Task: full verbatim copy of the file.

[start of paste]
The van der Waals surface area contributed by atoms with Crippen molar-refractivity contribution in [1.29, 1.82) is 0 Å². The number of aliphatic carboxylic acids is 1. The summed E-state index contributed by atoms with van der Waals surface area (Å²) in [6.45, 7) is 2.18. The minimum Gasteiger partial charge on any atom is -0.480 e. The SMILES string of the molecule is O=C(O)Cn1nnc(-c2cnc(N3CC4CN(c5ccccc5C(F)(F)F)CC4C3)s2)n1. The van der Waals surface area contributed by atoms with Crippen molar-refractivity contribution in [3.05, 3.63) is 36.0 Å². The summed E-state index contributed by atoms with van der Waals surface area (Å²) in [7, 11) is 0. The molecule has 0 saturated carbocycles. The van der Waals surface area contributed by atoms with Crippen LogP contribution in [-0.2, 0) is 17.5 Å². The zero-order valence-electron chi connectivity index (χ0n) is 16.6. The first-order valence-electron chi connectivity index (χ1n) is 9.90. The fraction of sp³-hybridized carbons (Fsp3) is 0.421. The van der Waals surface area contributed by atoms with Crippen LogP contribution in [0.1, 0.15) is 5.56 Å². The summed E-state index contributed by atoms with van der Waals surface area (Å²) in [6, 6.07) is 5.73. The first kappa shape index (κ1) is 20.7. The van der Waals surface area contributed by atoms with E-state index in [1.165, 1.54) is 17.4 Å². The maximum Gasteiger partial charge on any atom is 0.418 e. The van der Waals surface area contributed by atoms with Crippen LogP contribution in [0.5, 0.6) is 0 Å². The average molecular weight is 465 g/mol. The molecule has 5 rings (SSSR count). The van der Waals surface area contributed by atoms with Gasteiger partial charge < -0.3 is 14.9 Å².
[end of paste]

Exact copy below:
The van der Waals surface area contributed by atoms with Crippen molar-refractivity contribution in [1.29, 1.82) is 0 Å². The number of aliphatic carboxylic acids is 1. The summed E-state index contributed by atoms with van der Waals surface area (Å²) in [6.45, 7) is 2.18. The minimum Gasteiger partial charge on any atom is -0.480 e. The SMILES string of the molecule is O=C(O)Cn1nnc(-c2cnc(N3CC4CN(c5ccccc5C(F)(F)F)CC4C3)s2)n1. The van der Waals surface area contributed by atoms with Crippen molar-refractivity contribution in [3.05, 3.63) is 36.0 Å². The summed E-state index contributed by atoms with van der Waals surface area (Å²) in [7, 11) is 0. The molecule has 0 saturated carbocycles. The van der Waals surface area contributed by atoms with Crippen LogP contribution in [-0.2, 0) is 17.5 Å². The zero-order valence-electron chi connectivity index (χ0n) is 16.6. The first-order valence-electron chi connectivity index (χ1n) is 9.90. The fraction of sp³-hybridized carbons (Fsp3) is 0.421. The van der Waals surface area contributed by atoms with Crippen LogP contribution in [0.1, 0.15) is 5.56 Å². The summed E-state index contributed by atoms with van der Waals surface area (Å²) in [6, 6.07) is 5.73. The first kappa shape index (κ1) is 20.7. The van der Waals surface area contributed by atoms with E-state index in [1.165, 1.54) is 17.4 Å². The maximum Gasteiger partial charge on any atom is 0.418 e. The van der Waals surface area contributed by atoms with Crippen LogP contribution in [0.5, 0.6) is 0 Å². The average molecular weight is 465 g/mol. The molecule has 5 rings (SSSR count). The van der Waals surface area contributed by atoms with Gasteiger partial charge < -0.3 is 14.9 Å².